Business

Elon Musk is dealing with a $ 15 billion tax invoice, which is probably going the actual motive he’s promoting shares

Tesla boss Elon Musk visiting the construction site of Tesla’s Gigafactory in Gruenheide near Berlin, Germany, 13 August 2021.

Patrick Pleul | Reuters

Tesla CEO Elon Musk faces a tax burden of more than $ 15 billion on stock options in the coming months, making a sale of his Tesla stock likely this year regardless of the Twitter vote.

Musk asked his 62.7 million Twitter followers over the weekend to sell 10% of his Tesla inventory. “A lot has been done lately with unrealized gains being a means of tax avoidance, so I suggest selling 10% of my Tesla stock,” he tweeted.

The Tesla boss said he would “stick to the results of this survey, no matter which way it goes”. The results were 58% for the sell and 42% against, suggesting he will sell the shares.

Regardless of the poll results, Musk would likely have started selling millions of shares this quarter. The reason: an impending tax bill of more than 15 billion dollars.

Musk were granted options under a compensation plan in 2012. Since he does not receive any salary or cash bonus, his fortune comes from stock bonuses and the price gains from Tesla. The 2012 grant was for 22.8 million shares at an exercise price of $ 6.24 per share. Tesla stock closed at $ 1,222.09 on Friday, meaning its earnings from the stock are close to $ 28 billion.

The company also recently announced that Musk has taken out loans using its shares as collateral, and with the sales, Musk may be looking to repay some of those loan commitments.

As Tesla noted in its 10-Q filing process for the third quarter of this year, “If the price of our common stock drops significantly, Mr. Musk could be forced by one or more banking institutions to sell shares of. to sell Tesla common stock to meet his loan obligations when he couldn’t otherwise do so. Such sales could cause the price of our common stock to decline further. “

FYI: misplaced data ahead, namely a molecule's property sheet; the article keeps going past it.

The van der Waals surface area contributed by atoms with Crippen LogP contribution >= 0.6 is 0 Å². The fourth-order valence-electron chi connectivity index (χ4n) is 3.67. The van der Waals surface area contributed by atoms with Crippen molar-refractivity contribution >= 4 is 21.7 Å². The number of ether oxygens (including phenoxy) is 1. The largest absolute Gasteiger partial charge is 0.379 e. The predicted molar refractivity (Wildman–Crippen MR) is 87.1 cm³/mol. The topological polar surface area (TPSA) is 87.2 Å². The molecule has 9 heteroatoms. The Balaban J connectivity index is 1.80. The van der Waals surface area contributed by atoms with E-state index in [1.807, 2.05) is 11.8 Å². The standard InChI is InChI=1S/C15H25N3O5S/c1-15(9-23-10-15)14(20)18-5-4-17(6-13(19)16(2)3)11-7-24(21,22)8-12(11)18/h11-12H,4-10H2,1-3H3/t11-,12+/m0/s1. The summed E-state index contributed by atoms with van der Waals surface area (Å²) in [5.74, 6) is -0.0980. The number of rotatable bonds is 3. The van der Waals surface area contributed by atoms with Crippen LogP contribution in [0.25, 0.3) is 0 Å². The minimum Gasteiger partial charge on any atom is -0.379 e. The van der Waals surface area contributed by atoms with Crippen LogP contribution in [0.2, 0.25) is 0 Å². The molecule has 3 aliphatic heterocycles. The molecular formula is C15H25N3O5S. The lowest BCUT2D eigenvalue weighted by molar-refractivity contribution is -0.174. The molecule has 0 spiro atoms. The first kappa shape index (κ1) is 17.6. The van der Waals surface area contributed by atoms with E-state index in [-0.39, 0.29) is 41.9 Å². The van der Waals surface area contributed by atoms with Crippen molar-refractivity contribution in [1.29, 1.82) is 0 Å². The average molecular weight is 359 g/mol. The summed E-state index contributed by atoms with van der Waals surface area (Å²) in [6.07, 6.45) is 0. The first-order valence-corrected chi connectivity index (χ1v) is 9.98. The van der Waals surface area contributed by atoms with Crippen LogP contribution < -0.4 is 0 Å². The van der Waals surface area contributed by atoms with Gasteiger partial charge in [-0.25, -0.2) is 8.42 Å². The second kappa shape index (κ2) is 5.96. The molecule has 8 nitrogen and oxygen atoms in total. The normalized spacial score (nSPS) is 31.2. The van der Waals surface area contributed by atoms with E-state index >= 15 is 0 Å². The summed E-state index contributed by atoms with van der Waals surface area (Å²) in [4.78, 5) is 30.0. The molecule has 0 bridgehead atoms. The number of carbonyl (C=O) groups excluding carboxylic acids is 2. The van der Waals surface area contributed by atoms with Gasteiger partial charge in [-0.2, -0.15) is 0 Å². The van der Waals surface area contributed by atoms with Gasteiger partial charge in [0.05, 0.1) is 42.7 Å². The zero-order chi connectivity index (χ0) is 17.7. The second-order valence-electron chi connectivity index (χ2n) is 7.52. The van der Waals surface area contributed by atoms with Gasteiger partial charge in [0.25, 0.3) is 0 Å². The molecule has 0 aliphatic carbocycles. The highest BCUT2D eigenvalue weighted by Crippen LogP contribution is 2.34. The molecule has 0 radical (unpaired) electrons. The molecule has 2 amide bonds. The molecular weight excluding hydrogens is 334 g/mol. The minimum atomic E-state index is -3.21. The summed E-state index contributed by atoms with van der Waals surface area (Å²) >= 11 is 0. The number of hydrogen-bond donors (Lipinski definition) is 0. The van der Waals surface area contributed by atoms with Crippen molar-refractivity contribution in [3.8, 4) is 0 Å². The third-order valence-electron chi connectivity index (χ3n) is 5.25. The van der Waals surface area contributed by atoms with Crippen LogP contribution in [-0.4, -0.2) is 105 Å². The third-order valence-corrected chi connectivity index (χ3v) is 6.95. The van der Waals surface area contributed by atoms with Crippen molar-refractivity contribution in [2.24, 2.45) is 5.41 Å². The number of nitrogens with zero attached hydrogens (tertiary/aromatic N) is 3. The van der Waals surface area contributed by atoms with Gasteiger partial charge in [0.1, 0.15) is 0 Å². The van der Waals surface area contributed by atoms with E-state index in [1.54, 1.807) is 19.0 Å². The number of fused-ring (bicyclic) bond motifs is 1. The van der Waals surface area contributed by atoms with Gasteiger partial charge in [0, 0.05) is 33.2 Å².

The options expire in August next year. However, in order to exercise them, Musk must pay income tax on profits. Since the options are taxed as employee benefits or compensation, they are taxed on the highest ordinary income, or 37% plus a net investment tax of 3.8%. He will also have to pay the highest California tax rate of 13.3% since the options were granted and largely earned while he was taxable in California.

The combined state and federal tax rate is 54.1%. So the total tax burden on his options would be $ 15 billion at the current price.

Musk has not confirmed the size of the tax bill. But he tweeted, “Note that I don’t get any cash or bonus anywhere. I only have stocks, so the only way I can pay taxes in person is by selling stocks.”

With CEOs having limited windows to sell stocks and Musk likely looking to stagger sales over at least two quarters, analysts and tax experts expect Musk to begin selling in the fourth quarter of 2021.

Speaking at the Code conference in September, Musk said, “I have a number of options that expire early next year, so … a huge block of options will be sold in the fourth quarter – because I have to or they will expire.”

Musk could, of course, borrow more from his Tesla stock, which now stands at over $ 200 billion. Still, he has already pledged 92 million shares to lenders to raise cash. When asked at the Code Conference about borrowing against such volatile stocks, he said, “Stocks don’t always go up, they go down too.”

Musk is still collecting options beyond those granted through Tesla’s 2012 salary package. In March 2018, Tesla’s Board of Directors presented him with an unprecedented “CEO Performance Award” consisting of 101.3 million stock options (adjusted for the 5-for-1 share split in 2020) in 12 milestone-based tranches.

– CNBC’s Lora Kolodny contributed to this report.

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